WASHINGTON (Reuters) - Warning that members of Congress have a "bull's eye on our backs," a U.S. lawmaker said on Wednesday he had introduced a bill to make it legal for senators and representatives to carry guns anywhere in the country, except the U.S. Capitol building.
Representative Jody Hice of Georgia said his proposal was an important step to ensure the personal safety of lawmakers "in light of recent events," an apparent reference to an attack last week in which a gunman opened fire on Republican members of Congress practicing for a charity baseball game.
"Personal protection and being able to defend oneself against an assailant is part of the fabric of our Constitution, which is why I am an ardent believer in the Second Amendment," Hice said in a statement, referring to U.S. legal guarantees of the right to keep and bear arms.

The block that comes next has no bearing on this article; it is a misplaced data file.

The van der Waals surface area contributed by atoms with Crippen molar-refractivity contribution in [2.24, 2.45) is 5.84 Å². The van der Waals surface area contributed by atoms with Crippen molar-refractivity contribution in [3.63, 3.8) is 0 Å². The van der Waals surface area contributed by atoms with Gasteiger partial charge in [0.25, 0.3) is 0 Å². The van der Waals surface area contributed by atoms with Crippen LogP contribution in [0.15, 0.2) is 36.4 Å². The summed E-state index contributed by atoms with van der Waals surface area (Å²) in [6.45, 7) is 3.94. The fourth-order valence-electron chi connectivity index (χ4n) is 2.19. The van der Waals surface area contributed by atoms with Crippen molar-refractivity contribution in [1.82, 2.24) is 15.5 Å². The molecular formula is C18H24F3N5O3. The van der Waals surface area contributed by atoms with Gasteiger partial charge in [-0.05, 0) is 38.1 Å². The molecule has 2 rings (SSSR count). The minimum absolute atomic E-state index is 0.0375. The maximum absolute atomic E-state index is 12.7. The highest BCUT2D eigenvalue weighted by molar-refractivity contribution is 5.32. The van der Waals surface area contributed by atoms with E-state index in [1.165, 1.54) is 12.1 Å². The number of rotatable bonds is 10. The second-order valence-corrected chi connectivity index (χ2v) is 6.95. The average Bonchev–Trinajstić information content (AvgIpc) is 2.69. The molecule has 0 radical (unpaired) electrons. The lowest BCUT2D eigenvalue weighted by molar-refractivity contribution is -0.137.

"While members of Congress are all average Americans, it is clear that we also have a bull's eye on our backs," Hice added. "In light of recent events, it's incredibly important that congressmen and women maintain the ability to provide for their own safety, regardless of the city or state."
Hice said he introduced the measure on Tuesday, less than a week after a gunman opened fire on Republican lawmakers at the baseball practice in Alexandria, Virginia, a Washington suburb.
U.S. Representative Steve Scalise, the No. 3 Republican in the House of Representatives, was wounded in the attack, along with a Republican aide, a lobbyist and a Capitol Police officer in Scalise's security detail.
The gunman, a former volunteer campaign worker for Democratic presidential candidate Bernie Sanders who was said to be angry with Republicans, was killed in a gunbattle with police.
Scalise underwent several surgeries to treat internal injuries caused by a wound to the hip. His condition was upgraded to "fair" on Wednesday.
Reporting by David Alexander; Editing by Jonathan Oatis